Ebola Viral Disease Outbreak — West Africa, 2014
On June 24, 2014, this report was posted as an MMWR Early Release on the MMWR website (http://www.cdc.gov/mmwr).
June 27, 2014 / 63(25);548-551
Meredith G. Dixon, MD1,2, Ilana J. Schafer, DVM1,2 (Author affiliations at end of text)
On March 21, 2014, the Guinea Ministry of Health reported the outbreak of an illness characterized by fever, severe diarrhea, vomiting, and a high case-fatality rate (59%) among 49 persons (1). Specimens from 15 of 20 persons tested at Institut Pasteur in Lyon, France, were positive for an Ebola virus by polymerase chain reaction (2). Viral sequencing identified Ebola virus (species Zaïre ebolavirus), one of five viruses in the genus Ebolavirus, as the cause (2). Cases of Ebola viral disease (EVD) were initially reported in three southeastern districts (Gueckedou, Macenta, and Kissidougou) of Guinea and in the capital city of Conakry. By March 30, cases had been reported in Foya district in neighboring Liberia (1), and in May, the first cases identified in Sierra Leone were reported. As of June 18, the outbreak was the largest EVD outbreak ever documented, with a combined total of 528 cases (including laboratory-confirmed, probable, and suspected cases) and 337 deaths (case-fatality rate = 64%) reported in the three countries. The largest previous outbreak occurred in Uganda during 2000–2001, when 425 cases were reported with 224 deaths (case-fatality rate = 53%) (3). The current outbreak also represents the first outbreak of EVD in West Africa (a single case caused by Taï Forest virus was reported in Côte d'Ivoire in 1994 ) and marks the first time that Ebola virus transmission has been reported in a capital city.
Assessment of potential zoonotic disease exposure and illness related to an annual bat festival--Idanre, Nigeria.
Bats provide vital ecologic services that humans benefit from, such as seed dispersal and pest control, and are a food source for some human populations. However, bats also are reservoirs for a number of high-consequence zoonoses, including paramyxoviruses, filoviruses, and lyssaviruses. The variety of viruses that bats harbor might be related to their evolutionary diversity, ability to fly large distances, long lifespans, and gregarious roosting behaviors. Every year a festival takes place in Idanre, Nigeria, in which males of all ages enter designated caves to capture bats; persons are forbidden from entering the caves outside of these festivities. Festival participants use a variety of techniques to capture bats, but protective equipment rarely is used, placing hunters at risk for bat scratches and bites. Many captured bats are prepared as food, but some are transported to markets in other parts of the country for sale as bushmeat. Bats also are presented to dignitaries in elaborate rituals. The health consequences of contact with these bats are unknown, but a number of viruses have been previously identified among Nigerian bats, including lyssaviruses, pegiviruses, and coronaviruses. Furthermore, the caves are home to Rousettus aegyptiacus bats, which are reservoirs for Marburg virus in other parts of Africa.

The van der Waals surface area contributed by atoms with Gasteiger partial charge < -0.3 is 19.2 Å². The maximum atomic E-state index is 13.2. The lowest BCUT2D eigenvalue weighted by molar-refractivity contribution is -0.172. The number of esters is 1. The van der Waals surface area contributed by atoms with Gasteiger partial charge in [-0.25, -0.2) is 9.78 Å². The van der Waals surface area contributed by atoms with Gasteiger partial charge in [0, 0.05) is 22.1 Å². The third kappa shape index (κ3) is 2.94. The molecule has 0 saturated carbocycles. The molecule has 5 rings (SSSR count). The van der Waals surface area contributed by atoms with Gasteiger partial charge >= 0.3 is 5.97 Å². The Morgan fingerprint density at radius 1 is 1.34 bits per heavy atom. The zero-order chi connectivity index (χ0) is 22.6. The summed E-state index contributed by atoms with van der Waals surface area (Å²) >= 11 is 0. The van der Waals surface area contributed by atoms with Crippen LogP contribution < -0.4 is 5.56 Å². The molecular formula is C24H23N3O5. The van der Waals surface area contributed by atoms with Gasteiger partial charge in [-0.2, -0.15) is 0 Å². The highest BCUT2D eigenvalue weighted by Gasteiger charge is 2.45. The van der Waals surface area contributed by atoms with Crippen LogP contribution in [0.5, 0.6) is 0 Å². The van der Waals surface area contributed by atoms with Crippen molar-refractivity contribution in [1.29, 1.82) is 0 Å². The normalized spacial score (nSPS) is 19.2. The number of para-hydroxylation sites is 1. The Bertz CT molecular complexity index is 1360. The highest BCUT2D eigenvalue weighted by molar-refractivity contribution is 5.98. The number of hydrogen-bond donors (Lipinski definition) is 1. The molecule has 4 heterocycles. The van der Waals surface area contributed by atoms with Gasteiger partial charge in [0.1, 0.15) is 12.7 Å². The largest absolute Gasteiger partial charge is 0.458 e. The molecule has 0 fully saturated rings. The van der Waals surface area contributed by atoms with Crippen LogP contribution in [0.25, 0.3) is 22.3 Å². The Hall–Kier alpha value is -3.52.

Cytotoxic and antiviral properties of fullerene C60 in the culture of animal cells
Zinaida Klestova, Dr., Ph.D.*, Yuriy Prylutskiy, Dr., Ph.D.,** Marina Marchenko Ph.D. Student ***
*State Scientific-Control Institute of Biotechnology and Strains of Microorganisms (Donetskaya St, 30,Kyiv-151, Ukraine);
**National Taras Shevchenko National University of Kyiv, Volodymyrska Str. 64, 01601 Kyiv, Ukraine
***The Institute of Veterinary Medicine of NAAS (Donetskaya St. 30, Kyiv-151, Ukraine)
One of the urgent problems of modern veterinary biotechnology is to solve the complex task that lies at the intersection of chemistry, physics, materials science, biology, veterinary medicine is focused design, synthesis and study of the functional properties of nanomaterials which characterized by high bioavailability and biocompatibility, low toxicity and high specific biological activity.
In our studies, was used C60 fullerene - fullerene in water-soluble form. This compound molecule is nearly spherical, with a diameter of 0.72 nm , the surface of which consists of 60 carbon atoms connected by single or double chemical called " links. Considered that C60- fullerenes are potential pharmaceutical compounds. However, along with a broad perspective on the use of such substances for the prevention and treatment of diseases, there are certain precautions, particularly with regard to the possible toxic effects on biological objects, including on cell.
Therefore, our research started with the determination of cytotoxic properties of C60 fullerene - on cell line BHK -21, which is continuous line origin from Syrian hamster and which is used in many medical and biological research.
In experiments used at least ten holes in plates with cell culture for each drug dilution in culture medium. The plates with cell culture incubated at +37˚ C with 5% СО2 for 96 hours.
Thus, we have found the maximum cytotoxic concentration of compound that was 0,0375 ±0,003 mg/ml (n=3,).
Determined the antiviral activity of C60 - fullerene, using as a biological model coronovirus (virus of transmissible gastroenteritis of swine). Coronoviruses affect both animals and humans, leading in many cases to a high degree of mortality. Investigation of antiviral activity of fullerene on transmissible gastroenteritis virus of swine in the system in vitro, n = 5 (each concentration: 0,15 , 0,075, 0,0375, 0,019, 0,009, 0,005 was tested in 10 holes).
We found that C60-fullerene reduced the infectious properties of the virus by 2.0 TCID 50/ml which is a significant result.
Therefore, preliminary data suggest recommend this compound for further preclinical and clinical studies.
Source: Lviv Nanotechnology Conference August 2014 http://www.iop.kiev.ua/~nanotwinning/conference2/